I thought of Merisi and her lovely shots of Vienna as I took this last picture. The Madison County Courthouse dome lacks the elegance of Viennese architecture -- it also lacks its statue of Lady Justice -- removed (indefinitely) for repairs. Still, there is an angel to bless the scene.
We'll see if the eclipse and the Ursids are visible later.
Whether or not, it's still the Solstice. The sun will be inching back to the North and our days will grow longer and, eventually, warmer. The eternal turning . . . the eternal return.
I think of early man, huddled around fire in dank caves, cold and fearful, watching the days grow shorter and colder as the sun spent more and more time below the horizon.
Perhaps they practiced sympathetic magic -- making more fires, brandishing torches, chanting and singing to entice the sun to return, to linger. . .
We in the Northern Hemisphere still do the same with our bright lights and decorations, our holiday music and cheer, seeking to bring light and warmth to this dark season . . . celebrating the eternal return.
May this rare heavenly dance usher in a brighter season for all of Mother Earth's children -- food and shelter, peace and justice -- those would be a nice beginning.
If you couldn't see the eclipse or the meteor shower, you can always have fun with Van Gogh's "Starry Night."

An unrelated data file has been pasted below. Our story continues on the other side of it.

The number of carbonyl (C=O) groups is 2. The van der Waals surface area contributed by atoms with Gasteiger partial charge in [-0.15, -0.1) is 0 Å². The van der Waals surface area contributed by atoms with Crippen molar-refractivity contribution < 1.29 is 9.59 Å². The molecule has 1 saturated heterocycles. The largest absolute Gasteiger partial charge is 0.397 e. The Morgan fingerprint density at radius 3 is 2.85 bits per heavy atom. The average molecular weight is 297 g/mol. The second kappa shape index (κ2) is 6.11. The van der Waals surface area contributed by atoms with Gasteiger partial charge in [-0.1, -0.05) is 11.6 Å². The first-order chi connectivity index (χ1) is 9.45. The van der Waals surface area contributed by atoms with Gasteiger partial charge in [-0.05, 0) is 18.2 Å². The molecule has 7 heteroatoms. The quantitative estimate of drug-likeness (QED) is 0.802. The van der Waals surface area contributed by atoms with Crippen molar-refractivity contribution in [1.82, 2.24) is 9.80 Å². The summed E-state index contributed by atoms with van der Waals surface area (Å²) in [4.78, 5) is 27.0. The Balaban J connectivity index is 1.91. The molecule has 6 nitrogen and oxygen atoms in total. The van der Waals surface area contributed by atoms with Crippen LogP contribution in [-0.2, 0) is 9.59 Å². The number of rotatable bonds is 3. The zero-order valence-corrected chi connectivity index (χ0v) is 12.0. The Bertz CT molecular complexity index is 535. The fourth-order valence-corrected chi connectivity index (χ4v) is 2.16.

For the first time in 632 years, the December Solstice will coincide with a complete lunar eclipse. But, wait, that's not all! It's a full moon and there's a meteor shower. And it's happening tomorrow! Read all about it HERE.
With so many celestial events coinciding, one is tempted to hope for miracles. . .
Beginning August 30, I will be leading a Prose Fiction Critique Workshop through Great Smokies Writing Program.
This course offers intermediate and advanced students a chance to have up to fifty-four pages of their work -- fiction, non-fiction, memoir, or any combination thereof -- critiqued by their peers and thoroughly line-edited by the instructor. There will be brief writing sessions, responding to prompts designed to expand each writer's range. There will be laughter and, sometimes, cookies.
The class will meet at The Asheville School from 6 to 8:30, once a week for fifteen weeks. For more information, go HERE.
All images and content are subject to copyright and are the sole property of Vicki Lane Mysteries. If you would like to use something from my blog on your blog or website, please email me and ask first. I'll probably say yes.
I'm the author of The Elizabeth Goodweather Full Circle Farm Appalachian Mysteries from Bantam Dell. The series includes SIGNS IN THE BLOOD (LA MONTAGNE DES SECRETS in France), ART'S BLOOD, (LE SECRET DES APPALACHES in France,) OLD WOUNDS,IN A DARK SEASON (Anthony Nominee, Best PBO), and UNDER THE SKIN. There's also THE DAY OF SMALL THINGS (a spinoff/standalone)chronicling the unexpected life story of Miss Birdie, one of Elizabeth's neighbors.
Currently I have just completed a historical novel, dealing with a massacre in my county during the Civil War.
I came to this weird business late (my first novel was published in 2005) and am still trying to figure it out.
As my novels are set in a place much like my real life home, I thought I'd use this blog to share pictures of our farm and county. I've been blogging for nearly nine years now, on an almost daily basis, and the topics have ranged from writing, chickens, food, books, quilts, flora and fauna of all sorts, to the occasional tiny rant. There's no plan, but there are lots of pictures.
There's more information about me and my books on my web site: http://vickilanemysteries.com/